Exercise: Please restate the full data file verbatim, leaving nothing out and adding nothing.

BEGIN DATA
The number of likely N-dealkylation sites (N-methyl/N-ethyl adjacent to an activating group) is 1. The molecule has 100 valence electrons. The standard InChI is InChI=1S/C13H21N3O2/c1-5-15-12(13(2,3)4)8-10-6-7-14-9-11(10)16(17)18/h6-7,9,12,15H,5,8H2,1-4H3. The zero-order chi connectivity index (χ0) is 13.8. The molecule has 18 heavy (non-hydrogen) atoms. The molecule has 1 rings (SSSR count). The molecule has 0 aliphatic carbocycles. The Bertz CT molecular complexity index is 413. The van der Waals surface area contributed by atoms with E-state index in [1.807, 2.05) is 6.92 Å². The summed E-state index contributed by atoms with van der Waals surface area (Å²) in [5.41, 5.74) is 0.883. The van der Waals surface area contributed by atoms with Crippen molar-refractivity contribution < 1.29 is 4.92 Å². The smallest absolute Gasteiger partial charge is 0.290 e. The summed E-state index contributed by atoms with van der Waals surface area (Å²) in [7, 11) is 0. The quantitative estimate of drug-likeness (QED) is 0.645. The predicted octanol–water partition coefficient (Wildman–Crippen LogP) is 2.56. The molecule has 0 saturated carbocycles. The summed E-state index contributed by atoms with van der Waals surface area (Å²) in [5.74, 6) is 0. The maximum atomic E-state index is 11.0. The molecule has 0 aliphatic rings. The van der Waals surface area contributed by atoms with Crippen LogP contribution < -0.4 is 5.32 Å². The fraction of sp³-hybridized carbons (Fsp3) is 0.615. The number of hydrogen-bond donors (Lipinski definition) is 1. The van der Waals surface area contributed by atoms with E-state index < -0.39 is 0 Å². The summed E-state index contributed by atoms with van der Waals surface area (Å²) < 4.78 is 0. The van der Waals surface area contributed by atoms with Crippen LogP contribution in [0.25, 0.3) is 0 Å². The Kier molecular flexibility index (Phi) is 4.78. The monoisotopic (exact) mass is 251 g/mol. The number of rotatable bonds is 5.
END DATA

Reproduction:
The number of likely N-dealkylation sites (N-methyl/N-ethyl adjacent to an activating group) is 1. The molecule has 100 valence electrons. The standard InChI is InChI=1S/C13H21N3O2/c1-5-15-12(13(2,3)4)8-10-6-7-14-9-11(10)16(17)18/h6-7,9,12,15H,5,8H2,1-4H3. The zero-order chi connectivity index (χ0) is 13.8. The molecule has 18 heavy (non-hydrogen) atoms. The molecule has 1 rings (SSSR count). The molecule has 0 aliphatic carbocycles. The Bertz CT molecular complexity index is 413. The van der Waals surface area contributed by atoms with E-state index in [1.807, 2.05) is 6.92 Å². The summed E-state index contributed by atoms with van der Waals surface area (Å²) in [5.41, 5.74) is 0.883. The van der Waals surface area contributed by atoms with Crippen molar-refractivity contribution < 1.29 is 4.92 Å². The smallest absolute Gasteiger partial charge is 0.290 e. The summed E-state index contributed by atoms with van der Waals surface area (Å²) in [7, 11) is 0. The quantitative estimate of drug-likeness (QED) is 0.645. The predicted octanol–water partition coefficient (Wildman–Crippen LogP) is 2.56. The molecule has 0 saturated carbocycles. The summed E-state index contributed by atoms with van der Waals surface area (Å²) in [5.74, 6) is 0. The maximum atomic E-state index is 11.0. The molecule has 0 aliphatic rings. The van der Waals surface area contributed by atoms with Crippen LogP contribution < -0.4 is 5.32 Å². The fraction of sp³-hybridized carbons (Fsp3) is 0.615. The number of hydrogen-bond donors (Lipinski definition) is 1. The van der Waals surface area contributed by atoms with E-state index < -0.39 is 0 Å². The summed E-state index contributed by atoms with van der Waals surface area (Å²) < 4.78 is 0. The van der Waals surface area contributed by atoms with Crippen LogP contribution in [0.25, 0.3) is 0 Å². The Kier molecular flexibility index (Phi) is 4.78. The monoisotopic (exact) mass is 251 g/mol. The number of rotatable bonds is 5.